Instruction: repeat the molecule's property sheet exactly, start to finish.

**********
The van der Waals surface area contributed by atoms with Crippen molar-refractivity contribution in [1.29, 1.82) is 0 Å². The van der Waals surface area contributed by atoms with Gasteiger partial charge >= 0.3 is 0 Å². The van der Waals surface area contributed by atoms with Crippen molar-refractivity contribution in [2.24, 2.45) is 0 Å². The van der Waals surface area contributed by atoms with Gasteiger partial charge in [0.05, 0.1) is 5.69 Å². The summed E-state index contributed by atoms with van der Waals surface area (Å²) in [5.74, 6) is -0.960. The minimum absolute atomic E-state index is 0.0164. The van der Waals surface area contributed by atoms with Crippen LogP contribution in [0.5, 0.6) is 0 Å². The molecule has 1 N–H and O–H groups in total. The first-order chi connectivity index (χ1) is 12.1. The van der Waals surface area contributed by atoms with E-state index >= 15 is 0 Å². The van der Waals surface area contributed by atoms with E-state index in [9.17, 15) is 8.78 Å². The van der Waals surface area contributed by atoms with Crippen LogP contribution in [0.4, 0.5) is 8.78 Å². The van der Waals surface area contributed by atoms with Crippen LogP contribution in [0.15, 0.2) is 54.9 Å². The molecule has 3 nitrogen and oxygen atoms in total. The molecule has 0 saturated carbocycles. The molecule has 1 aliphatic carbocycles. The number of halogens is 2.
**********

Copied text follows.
The van der Waals surface area contributed by atoms with Crippen molar-refractivity contribution in [1.29, 1.82) is 0 Å². The van der Waals surface area contributed by atoms with Gasteiger partial charge >= 0.3 is 0 Å². The van der Waals surface area contributed by atoms with Crippen molar-refractivity contribution in [2.24, 2.45) is 0 Å². The van der Waals surface area contributed by atoms with Gasteiger partial charge in [0.05, 0.1) is 5.69 Å². The summed E-state index contributed by atoms with van der Waals surface area (Å²) in [5.74, 6) is -0.960. The minimum absolute atomic E-state index is 0.0164. The van der Waals surface area contributed by atoms with Crippen LogP contribution in [0.5, 0.6) is 0 Å². The molecule has 1 N–H and O–H groups in total. The first-order chi connectivity index (χ1) is 12.1. The van der Waals surface area contributed by atoms with E-state index >= 15 is 0 Å². The van der Waals surface area contributed by atoms with E-state index in [9.17, 15) is 8.78 Å². The van der Waals surface area contributed by atoms with Crippen LogP contribution in [0.4, 0.5) is 8.78 Å². The van der Waals surface area contributed by atoms with Crippen LogP contribution in [0.15, 0.2) is 54.9 Å². The molecule has 3 nitrogen and oxygen atoms in total. The molecule has 0 saturated carbocycles. The molecule has 1 aliphatic carbocycles. The number of halogens is 2.